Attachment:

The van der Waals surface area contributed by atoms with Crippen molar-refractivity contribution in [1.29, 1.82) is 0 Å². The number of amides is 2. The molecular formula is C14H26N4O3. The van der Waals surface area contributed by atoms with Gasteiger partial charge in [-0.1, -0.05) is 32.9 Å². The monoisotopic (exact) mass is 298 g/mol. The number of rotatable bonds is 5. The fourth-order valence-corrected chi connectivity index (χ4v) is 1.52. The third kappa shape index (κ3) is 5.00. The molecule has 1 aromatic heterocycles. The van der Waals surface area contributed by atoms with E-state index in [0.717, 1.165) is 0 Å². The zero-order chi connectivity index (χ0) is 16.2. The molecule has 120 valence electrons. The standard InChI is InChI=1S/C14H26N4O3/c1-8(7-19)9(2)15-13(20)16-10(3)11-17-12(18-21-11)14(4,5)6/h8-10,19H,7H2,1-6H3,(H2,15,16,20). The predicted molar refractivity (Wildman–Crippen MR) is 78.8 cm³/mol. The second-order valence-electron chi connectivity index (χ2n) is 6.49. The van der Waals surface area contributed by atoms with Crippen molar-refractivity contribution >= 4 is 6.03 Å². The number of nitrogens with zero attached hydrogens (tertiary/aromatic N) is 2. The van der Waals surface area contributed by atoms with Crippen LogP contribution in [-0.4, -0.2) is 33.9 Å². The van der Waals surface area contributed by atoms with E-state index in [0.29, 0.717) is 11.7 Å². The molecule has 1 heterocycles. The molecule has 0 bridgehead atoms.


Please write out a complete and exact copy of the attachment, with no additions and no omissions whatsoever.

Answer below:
The van der Waals surface area contributed by atoms with Crippen molar-refractivity contribution in [1.29, 1.82) is 0 Å². The number of amides is 2. The molecular formula is C14H26N4O3. The van der Waals surface area contributed by atoms with Gasteiger partial charge in [-0.1, -0.05) is 32.9 Å². The monoisotopic (exact) mass is 298 g/mol. The number of rotatable bonds is 5. The fourth-order valence-corrected chi connectivity index (χ4v) is 1.52. The third kappa shape index (κ3) is 5.00. The molecule has 1 aromatic heterocycles. The van der Waals surface area contributed by atoms with E-state index in [0.717, 1.165) is 0 Å². The zero-order chi connectivity index (χ0) is 16.2. The molecule has 120 valence electrons. The standard InChI is InChI=1S/C14H26N4O3/c1-8(7-19)9(2)15-13(20)16-10(3)11-17-12(18-21-11)14(4,5)6/h8-10,19H,7H2,1-6H3,(H2,15,16,20). The predicted molar refractivity (Wildman–Crippen MR) is 78.8 cm³/mol. The second-order valence-electron chi connectivity index (χ2n) is 6.49. The van der Waals surface area contributed by atoms with Crippen molar-refractivity contribution >= 4 is 6.03 Å². The number of nitrogens with zero attached hydrogens (tertiary/aromatic N) is 2. The van der Waals surface area contributed by atoms with Crippen LogP contribution in [-0.4, -0.2) is 33.9 Å². The van der Waals surface area contributed by atoms with E-state index in [0.29, 0.717) is 11.7 Å². The molecule has 1 heterocycles. The molecule has 0 bridgehead atoms.